The biggest blow in the Trump years came when the U.S. Department of Agriculture (USDA) rolled back rules that would have banned Big Ag retaliation against small farmers and given them stronger legal tools to prevent abuse. USDA chief Sonny Perdue, himself tied to chicken industry interests, then dissolved the agency that protects small farms, known as the Grain Inspection, Packers and Stockyards Administration (GIPSA), folding it into a PR division called the Agricultural Marketing Service. Perdue wrote the epitaph for the family farmer when he said at a dairy expo last year, “In America the big get bigger and the small go out.”
That accurately describes agriculture today. The top four hog firms control two-thirds of the market; the top four cattle firms, 85 percent. Ninety percent of all chickens are raised through the brutal “tournament” system, where farmers are pitted against one another. Producers specify how farmers must house, feed, and care for chicks, and the fattest ones get sold; farmers that lose the tournament get nothing. Seeds and dairy producers and farm machinery and farm credit companies are all concentrated, as are cafeteria services and grocery stores on the food distribution side. Monopolists have grabbed a significant share of food profits. Farmers used to earn 37 cents of every retail dollar; now it’s down to 15.
“Iowa more and more is an outside service center for corporations,” says hog farmer Chris Petersen. “We’re being mined to make Big Money more big money.”
The Trump administration’s failure in rural America provides Biden an opportunity to present a message of fairness against powerful interests. According to polling taken this spring by Change Research, a whopping 80 percent of rural voters believed that “political elites impose their will on my life,” and would be more likely to vote for someone who supported breaking up the “handful of corporate monopolies now run[ning] our entire food system.” An anti-corruption, anti–big business message that protected family farms would play well in this region.
The Obama-Biden rural plan gestured toward this strategy, to some success. Its platform was notably aggressive on preventing anti-competitive behavior, and won states like Iowa, Ohio, Indiana, and North Carolina, with better-than-expected rural numbers. “I thought Obama would be the next Teddy Roosevelt,” says Mike Callicrate, a cattle rancher in St. Francis, Kansas, for nearly 50 years.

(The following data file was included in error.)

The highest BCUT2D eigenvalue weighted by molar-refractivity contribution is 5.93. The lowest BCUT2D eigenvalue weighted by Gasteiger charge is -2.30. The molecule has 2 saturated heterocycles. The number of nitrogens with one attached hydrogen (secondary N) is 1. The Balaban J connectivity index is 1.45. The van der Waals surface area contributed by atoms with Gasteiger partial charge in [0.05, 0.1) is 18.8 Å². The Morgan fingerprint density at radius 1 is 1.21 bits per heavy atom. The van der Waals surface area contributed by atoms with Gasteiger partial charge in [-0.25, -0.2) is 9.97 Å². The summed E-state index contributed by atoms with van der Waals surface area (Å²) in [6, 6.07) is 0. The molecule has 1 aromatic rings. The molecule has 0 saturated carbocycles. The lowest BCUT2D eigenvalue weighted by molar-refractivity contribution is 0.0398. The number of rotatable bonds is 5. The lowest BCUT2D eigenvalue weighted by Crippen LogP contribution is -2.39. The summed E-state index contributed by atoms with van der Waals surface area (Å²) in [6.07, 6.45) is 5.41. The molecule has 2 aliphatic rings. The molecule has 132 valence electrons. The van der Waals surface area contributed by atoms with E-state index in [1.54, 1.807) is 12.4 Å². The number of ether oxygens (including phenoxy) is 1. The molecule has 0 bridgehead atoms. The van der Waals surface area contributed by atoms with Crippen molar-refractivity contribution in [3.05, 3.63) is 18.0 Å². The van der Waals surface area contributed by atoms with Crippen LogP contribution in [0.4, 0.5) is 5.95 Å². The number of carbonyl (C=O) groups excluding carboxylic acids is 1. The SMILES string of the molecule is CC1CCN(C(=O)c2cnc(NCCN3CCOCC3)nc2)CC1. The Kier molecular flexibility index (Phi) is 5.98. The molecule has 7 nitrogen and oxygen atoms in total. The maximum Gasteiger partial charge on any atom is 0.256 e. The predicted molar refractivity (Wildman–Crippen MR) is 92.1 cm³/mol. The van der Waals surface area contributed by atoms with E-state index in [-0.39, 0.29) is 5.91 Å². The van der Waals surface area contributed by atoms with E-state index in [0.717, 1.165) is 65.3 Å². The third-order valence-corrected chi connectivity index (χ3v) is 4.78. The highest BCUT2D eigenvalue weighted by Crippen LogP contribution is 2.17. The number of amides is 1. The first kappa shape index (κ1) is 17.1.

After the election, Obama’s USDA (under Vilsack’s control) and the Justice Department set out on a five-city listening tour of farm country, hearing stories about Big Ag price discrimination, abuse of market power, and intimidation. Farmers who spoke out risked retaliation from big producers who could crush them. But after the hearings, no enforcement actions were taken, more mergers were approved, and GIPSA rules were delayed and ultimately weakened. Obama’s team dubiously asserted that their hands were tied by the antitrust laws.
“He did nothing, and Vilsack did nothing and the Department of Justice did nothing,” says Callicrate. “They totally betrayed us.” This created a lack of trust that has now spread to both parties. If Biden broke with this past and brought in new advisers with a commitment to protecting family farms, that trust could begin to be rebuilt. But instead, the Biden team has returned to the same old corporate-ag well.
AFTER LOSING SENATE races decisively in red states in 2018, Heitkamp and Indiana’s Joe Donnelly started the One Country Project, a dark-money group dedicated to winning back rural voters. It starts from the shaky premise that two senators who were trounced in rural America hold the key to unlocking the region. That One Country’s website was registered by a corporate lobbying firm doesn’t add confidence either.
One Country’s issue guide has some decent material on increasing health access, stopping climate change, protecting the Postal Service, and building rural broadband. But on farm policy, it leads with the need to “open markets and make it easier for farmers to make a good living,” neglecting how Big Ag intercepts trade revenues and impoverishes family farmers. During the COVID-19 crisis, meat companies have been exporting in record numbers, while blaming shortages for rising grocery prices and cutting payments to farmers and ranchers to the bone. An export-driven strategy, in other words, has only led to outsized profit margins for industry giants.
There’s nothing in One Country’s materials about corporate concentration and monopoly power. “It’s a mystery to me what they’re up to,” says Chris Petersen, who is active in Iowa politics and has spoken directly to Biden and vice-presidential nominee Kamala Harris in the past. “With who Heidi Heitkamp is, with the corporate hat on, it doesn’t look good.”
Heitkamp’s fingerprints are all over Biden’s rural policy. She endorsed Biden before the North Dakota primary in March, and has led rural voter events for the campaign. Liberty Schneider, Heitkamp’s campaign manager in 2018, became the Democratic National Committee’s director of rural outreach and engagement last year. According to trade publication Agri-pulse, One Country is working to help Biden and Democratic congressional campaigns with rural outreach. Biden has openly praised Heitkamp, and behind the scenes, he has floated Heitkamp as a leading choice to run USDA, sources tell the Prospect. In this sense, One Country looks like a vehicle for a Cabinet appointment.